On September 14, Tyler Perry turned 40—that age when a man starts to look at his life in both directions: back, to see what he has accomplished; and forward, to see what he still can. Twenty-five years ago, Perry was a high school dropout living in his car. Now, he’s one of the wealthiest men in Hollywood, banking US$75 million since last year. And it’s all thanks to an old woman named Madea.
Madea is a character Perry developed on the Atlanta urban theatre circuit in the 1990s—played by the man himself under makeup and a body suit—as the embodiment of old-fashioned African American sensibilities. Madea is a militant matriarch, familiar to poor black communities, where an inescapable web of dangers makes old men a scarce commodity.
Madea’s grandmotherly mish-mash of empathy and empowerment ignited Perry’s drag-to-riches rise—he reprised the character in a string of hit plays, which subsequently sold well on DVD, and were subsequently adapted into a string of hit movies, the eighth of which, Tyler Perry’s I Can Do Bad All By Myself, opened on Friday.
The content of a Tyler Perry movie is simultaneously all-important and inconsequential. I Can Do Bad All By Myself stars Tajari P Henson as an alcoholic nightclub singer (is there any other kind?) in a relationship with a married man. Her sister’s three children, teetering on the edge of delinquency, arrive on her doorstep, newly homeless and parentless. Thus springs forth all the usual Perry themes, designed explicitly for a non-white audience—the strength of the black church, the unity of the black community, the redemptive power of forgiveness, the binding love of family, and so on.
It’s enough to make the NAACP proud, and make film critics wonder if Walt Disney had an illegitimate son. The two moguls share an abundance of drive and vision. Both men built their own movie studios—Disney in California, Perry in Georgia. Both capitalized on the popularity of a single character—Mickey Mouse and Madea. And both men, at age 36, catapulted from businessmen to scions based on the success of niche films—Disney with his cel-animated movies for children, starting with Snow White and the Seven Dwarfs (1937), and Perry, with his race-conscious pictures, starting with Diary of a Mad Black Woman (2005).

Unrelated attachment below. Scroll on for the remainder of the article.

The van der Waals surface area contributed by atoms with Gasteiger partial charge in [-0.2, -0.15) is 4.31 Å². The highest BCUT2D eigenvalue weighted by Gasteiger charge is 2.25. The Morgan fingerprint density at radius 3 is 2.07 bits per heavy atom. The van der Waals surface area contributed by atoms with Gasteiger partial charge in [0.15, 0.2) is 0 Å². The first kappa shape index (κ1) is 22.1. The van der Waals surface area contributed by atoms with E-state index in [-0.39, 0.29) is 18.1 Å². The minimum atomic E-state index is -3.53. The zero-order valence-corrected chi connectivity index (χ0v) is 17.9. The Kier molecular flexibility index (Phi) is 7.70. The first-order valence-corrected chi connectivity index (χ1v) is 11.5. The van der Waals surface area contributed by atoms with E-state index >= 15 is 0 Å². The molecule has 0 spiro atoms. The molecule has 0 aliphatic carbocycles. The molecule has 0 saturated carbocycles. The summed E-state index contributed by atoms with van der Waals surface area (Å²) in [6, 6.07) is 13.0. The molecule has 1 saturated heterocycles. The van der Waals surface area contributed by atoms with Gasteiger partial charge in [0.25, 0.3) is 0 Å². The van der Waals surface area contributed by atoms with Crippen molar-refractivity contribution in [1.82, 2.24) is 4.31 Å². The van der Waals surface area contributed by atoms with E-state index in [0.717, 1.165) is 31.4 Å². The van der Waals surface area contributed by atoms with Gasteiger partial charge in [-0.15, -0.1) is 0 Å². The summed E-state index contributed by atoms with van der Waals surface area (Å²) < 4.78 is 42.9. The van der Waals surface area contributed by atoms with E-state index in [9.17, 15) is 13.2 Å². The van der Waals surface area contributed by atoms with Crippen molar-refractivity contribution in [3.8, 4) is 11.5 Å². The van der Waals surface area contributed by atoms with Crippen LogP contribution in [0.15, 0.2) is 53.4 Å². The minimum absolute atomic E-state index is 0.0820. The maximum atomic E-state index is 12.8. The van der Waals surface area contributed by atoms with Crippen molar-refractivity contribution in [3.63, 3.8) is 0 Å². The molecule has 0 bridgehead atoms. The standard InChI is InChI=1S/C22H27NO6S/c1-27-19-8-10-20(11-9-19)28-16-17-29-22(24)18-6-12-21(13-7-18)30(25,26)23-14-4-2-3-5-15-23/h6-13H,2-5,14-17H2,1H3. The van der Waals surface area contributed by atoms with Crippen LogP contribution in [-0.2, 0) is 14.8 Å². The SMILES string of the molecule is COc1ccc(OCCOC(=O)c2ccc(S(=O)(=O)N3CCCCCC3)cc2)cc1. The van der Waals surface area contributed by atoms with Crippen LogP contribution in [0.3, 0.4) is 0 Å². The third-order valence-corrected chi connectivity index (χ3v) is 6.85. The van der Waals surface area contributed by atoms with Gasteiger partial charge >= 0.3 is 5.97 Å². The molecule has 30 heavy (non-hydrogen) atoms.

But Perry, with his unique status outside the Hollywood mainstream, his prolific pace of production and his ostentatious dress sense, begs another comparison, to a even older man, relegated to history’s back pages by his black skin—Oscar Micheaux. In the 1920s, Micheaux, a novelist, saw that black American audiences were underserved. And, like Perry, he saw an opportunity.
Segregation had forced the creation of hundreds of movie theatres exclusively for blacks. Micheaux, with money procured through ingenuity, perseverance and wearing one’s best suits, started churning out pictures with subjects that anticipated Tyler Perry’s oeuvre by 80 years: Within Our Gates (1920), When Men Betray (1928), Wages of Sin (1929). Michauex gave work to underemployed Hollywood actors and newcomers (like leading man Paul Robeson), a sympathy shared by Perry (I Can Do Bad All By Myself gives major supporting roles to Brian White and Adam Rodriguez).
Micheaux’s films are unremembered—perhaps, given their quality, rightly so—but his legacy gave us independent black filmmakers like Melvin van Peebles (in the 1970s), Robert Townsend (1980s), Spike Lee (1990s), and now Tyler Perry. So while Perry’s output—like I Can Do Bad All By Myself—may be mediocre, with luck he can look forward to the paradoxical honour of being forgotten, but not forsaken.